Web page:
A few months ago, I wrote about how I was planning on applying to Iowa's MFA in creative non-fiction. I don't need another MFA, but what I could use is some writing time and, if I am able to land one of their better fellowships, then that would buy me a few more years writing. Of course, I'd have to take courses again, and workshop, but, I reasoned, I'd have more time than I currently do with my part-time-in-name-only teaching job.
Part of the other reason I thought about doing this was because the inherent insecurity in being an adjunct. I knew, for example, that the enrollment where I teach is falling as the economy gets better. I haven't been there that long compared to many of my colleagues, and so I'd be the first let go. I'm also low on the list for getting classes, so the end of each term is always filled with worry and anxiety, as I hope that I can land a second class (I need 2 classes to make it through financially, and most terms I need to maintain my health insurance).
As a result of this insecurity, a good portion of my life is spent in what I've termed "Potential Disaster Management." I calculate what we'd need to give up to make it on one class or what we'd need to do, God forbid, I got no classes. I look for freelance writing gigs. I consider setting up a tutoring service. I network with acquaintances. And in spring of this year, I applied for a second instructor position in another department at the college. I was hired. Buoyed by this, I thought that perhaps I'd be able to make it through every term, every year. However, there are no classes for me in the second department next term. I've managed to get two classes in my first department, so I'll be fine. But it's hard to escape the feeling that I am just skirting disaster and that, given enough time, it will hit me.
That disaster may come via that falling enrollment: I know that adjuncts have been, for the past few years, allowed to teach more classes than our contract allows because there had been such a surge in numbers when the economy collapsed. Once the union and administration ends that, I'll be stuck at 5 classes a year (with one extra in the summer if I'm very lucky). That's $20,000/year, maybe $24,000.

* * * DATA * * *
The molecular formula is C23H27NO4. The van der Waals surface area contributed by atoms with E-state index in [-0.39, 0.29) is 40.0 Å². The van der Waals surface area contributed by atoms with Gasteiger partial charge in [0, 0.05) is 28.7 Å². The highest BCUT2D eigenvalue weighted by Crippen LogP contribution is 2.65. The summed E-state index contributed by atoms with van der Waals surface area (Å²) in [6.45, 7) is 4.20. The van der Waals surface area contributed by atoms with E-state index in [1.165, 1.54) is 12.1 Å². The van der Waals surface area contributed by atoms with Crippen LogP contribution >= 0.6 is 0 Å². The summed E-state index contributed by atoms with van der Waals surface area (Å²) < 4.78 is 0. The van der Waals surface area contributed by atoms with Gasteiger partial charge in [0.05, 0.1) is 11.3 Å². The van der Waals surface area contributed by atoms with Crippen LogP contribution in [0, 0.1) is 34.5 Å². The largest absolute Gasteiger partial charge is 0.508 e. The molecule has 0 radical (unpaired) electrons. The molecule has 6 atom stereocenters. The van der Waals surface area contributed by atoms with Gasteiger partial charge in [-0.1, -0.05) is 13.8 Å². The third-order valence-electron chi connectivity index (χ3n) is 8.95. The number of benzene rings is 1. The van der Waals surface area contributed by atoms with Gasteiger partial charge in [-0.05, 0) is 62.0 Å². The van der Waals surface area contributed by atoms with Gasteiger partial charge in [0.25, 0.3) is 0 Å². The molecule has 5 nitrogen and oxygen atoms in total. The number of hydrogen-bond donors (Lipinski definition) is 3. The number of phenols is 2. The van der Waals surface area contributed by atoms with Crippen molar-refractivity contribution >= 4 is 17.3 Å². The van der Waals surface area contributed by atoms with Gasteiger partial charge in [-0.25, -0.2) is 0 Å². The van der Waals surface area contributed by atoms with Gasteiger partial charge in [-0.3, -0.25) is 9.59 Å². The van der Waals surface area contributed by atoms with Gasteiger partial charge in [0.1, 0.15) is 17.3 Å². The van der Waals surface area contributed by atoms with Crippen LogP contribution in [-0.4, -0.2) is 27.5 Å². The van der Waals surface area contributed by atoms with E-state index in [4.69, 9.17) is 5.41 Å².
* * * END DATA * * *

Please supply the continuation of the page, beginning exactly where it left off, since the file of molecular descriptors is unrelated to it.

That's why the idea of Iowa, or something else, somewhere else, seems more secure. At least back under the auspices of a university, I will have some stability. A fellowship is only, at the most, $17,500, but it comes close to the $20,000 mark. And I'd qualify again for food stamps year round, other assistance. I'm also applying for fellowships at a few other universities, though each of them is difficult to land--the equivalent of a writer's winning lottery ticket.
And then I think about our lives here, how settled we are. We've been in this small city for the past 8 1/2 years. I have a close circle of friends I love. I'm comfortable here, established even. That's the rub, really. I've worked hard to scratch out a life here. I'm about to get seniority at the community college which means that my job will be more protected, and I'll have a bit easier of a time getting classes. It's not nearly as secure as tenure but, for an adjunct, it's pretty good. Am I willing to turn my back on that to move to a tiny, frozen town in the Midwest? Am I willing to uproot the kids, all of whom are excelling and happy, for something like "writing time" and a shot at "stability"?
I wish the decisions came easier. I know I can make lists of pros and cons, can calculate costs of living and moving, research schools. I have already done some of these things. Yet it all seems murkier, harder to decide. Do I accept what I have here and consciously set out to believe that it's enough? Is it enough? Or do I strike out for the east, hoping that those few years will help me finish and revise my memoir and start a second book? Will that, after all is said and done, be enough to make it somewhere else?
I've already made up my mind to apply. There's a deadline and I know I'll still feel the same pull in January or February. Maybe, I think, it won't matter. Maybe I won't get in or if I do, the fellowship or funding will be so small as to not matter. I admit, part of me is relieved to consider that scenario. Another Potential Disaster I'd manage to avoid.